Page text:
tagNon-EroticMoth Ch. 004

Moth Ch. 004


Written by Nanna Marker; literotica ID ellynei.


"We're here," said Lei, released the rope, and let it fall to the ground.

They had been there a while, but she had decided not to declare it until the forest's edge was out of sight.

"Altwar," she clarified.

Exhausted she sank to her knees.

"What now, Oli?"

There was no reply, only that horrible stench. She had lost count of how many nights had passed since he died.

Lei curled into a tight ball and covered herself with her ragged wings.

"What do we do now?" she whispered and closed her eyes.

Since Oli had died she hadn't thought further than to get him to Altwar. Having arrived she was emptied of whatever insane power had enabled her to drag his corpse that far.

If anything, her and Oli's venture had taught her that life was not fair. They had both suffered the plague and they had both survived to travel onward. When their last boils had dried out and fallen off with hardly a threat of scars, their success had seemed certain.

In spite of how weak they had felt after the illness, they had laughed and sung. Good spirit had been their unspoken travelling companion. The cold Oli had conceived a few days later hadn't dampened their mood. They had laughed at it. After surviving the plague itself, who could anything but laugh at a common cold?

Lei would never laugh at a cold again. Having had a rotting corpse as only companion for so long she doubted she would ever again laugh at all.

The forest bed was not a place to sleep, but Lei was too exhausted to realise she was nodding off.

As it was, the stench of Oli's decay saved Lei's life. The bugs that would notice a delicious moth sleeping on the forest bed were far more attracted by the closeby rotting butterfly. While Lei slept, a battle between ants and a beetle-beast took place next to her. Eventually, the ants received reinforcements and the beetle-beast lost more than his prize.

Lei was woken by a horrifying wail. Even as she jumped to her feet, she recognised the sound to be a beast's scream of death. Protectively she spun to Oli's corpse and froze with fear at the sight of forest ants.

Since Oli had died, she had fought off several scavenging beetle-beasts. Ants were different. Ants knew no fear and ants fought in flock. What ants lacked in intelligence they made up for in numbers and perseverence.

The beasts were meticulously cutting Oli and a large beetle-beast to transportable pieces.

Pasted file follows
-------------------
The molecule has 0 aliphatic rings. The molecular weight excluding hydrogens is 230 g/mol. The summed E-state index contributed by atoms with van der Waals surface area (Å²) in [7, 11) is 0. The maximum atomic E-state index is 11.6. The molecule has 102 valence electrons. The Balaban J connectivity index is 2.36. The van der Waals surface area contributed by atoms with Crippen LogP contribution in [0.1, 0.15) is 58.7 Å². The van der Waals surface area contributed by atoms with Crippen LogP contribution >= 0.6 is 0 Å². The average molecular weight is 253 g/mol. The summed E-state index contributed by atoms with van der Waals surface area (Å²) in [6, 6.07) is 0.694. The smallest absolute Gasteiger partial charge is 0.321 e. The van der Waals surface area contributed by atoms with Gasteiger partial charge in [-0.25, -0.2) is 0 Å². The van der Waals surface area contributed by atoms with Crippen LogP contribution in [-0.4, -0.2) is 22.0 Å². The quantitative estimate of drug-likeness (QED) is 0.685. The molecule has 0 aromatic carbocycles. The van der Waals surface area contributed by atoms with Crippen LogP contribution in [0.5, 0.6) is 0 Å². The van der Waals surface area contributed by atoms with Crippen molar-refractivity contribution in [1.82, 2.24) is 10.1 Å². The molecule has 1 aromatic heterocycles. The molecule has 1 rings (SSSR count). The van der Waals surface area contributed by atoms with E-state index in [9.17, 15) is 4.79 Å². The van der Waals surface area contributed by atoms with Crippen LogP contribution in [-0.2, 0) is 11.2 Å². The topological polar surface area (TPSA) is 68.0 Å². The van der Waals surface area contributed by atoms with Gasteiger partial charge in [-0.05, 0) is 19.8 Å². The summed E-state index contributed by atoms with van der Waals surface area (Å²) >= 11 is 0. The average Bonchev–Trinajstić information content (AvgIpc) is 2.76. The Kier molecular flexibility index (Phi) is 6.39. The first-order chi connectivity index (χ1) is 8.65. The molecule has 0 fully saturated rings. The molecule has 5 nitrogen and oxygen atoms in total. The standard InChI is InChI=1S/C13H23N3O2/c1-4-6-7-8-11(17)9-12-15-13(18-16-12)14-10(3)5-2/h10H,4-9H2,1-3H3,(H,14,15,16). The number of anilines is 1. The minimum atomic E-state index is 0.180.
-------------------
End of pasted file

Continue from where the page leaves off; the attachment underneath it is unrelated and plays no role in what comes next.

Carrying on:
Lei couldn't move. If she were a larvae that would be the right thing to do. Just be still and hope the beasts wouldn't notice her, but when an ant approached her, her body remembered that she had wings and Lei took off with a scream of horror and grief.

Submitted to literotica.com by the author.

Travelling with Oli, she had learned to fly in blinding daylight. In the open land between forests one didn't need much sight to avoid obstacles. Squinting her eyes against the light of day, Lei bashed through the unfamiliar Altwar forest. Her wings were torn in many places from the hardships she and Oli had faced, before and after his death.

A sensible moth would have landed up high and awaited night. But sense was no friend of Lei's as she tried to flee a far too fresh memory of busy ant jaws. Faster and faster she flew. Her exhaustion as defeated as her mind by that too recent sight.

As she had been raised to, she flew high in the trees where branches and leaves were dense. She could only just see well enough to dodge them.

If she hadn't been half mad by then, she would have known better. As it was, she collided head on with a web. The web was fresh: still perfectly elastic and unbelievably sticky.

For the second time that day, Lei froze with fear. Her sanity returned, rendering her mercilessly sharp.

Spiders were natural enemies of moth-beasts, but rarely devoured actual moths. Mostly because moths had wit and knew to watch for webs.

Lei kept absolutely still. Sometimes a spider would be lazy and wouldn't bother to instantly remove a stray leaf from its web. If she lay absolutely still, the beast would think her to be merely a leaf. That was the theory at least. Lei had never before been so stupid as to fly into a web. Vibrations in the web was how a spider told prey from debris.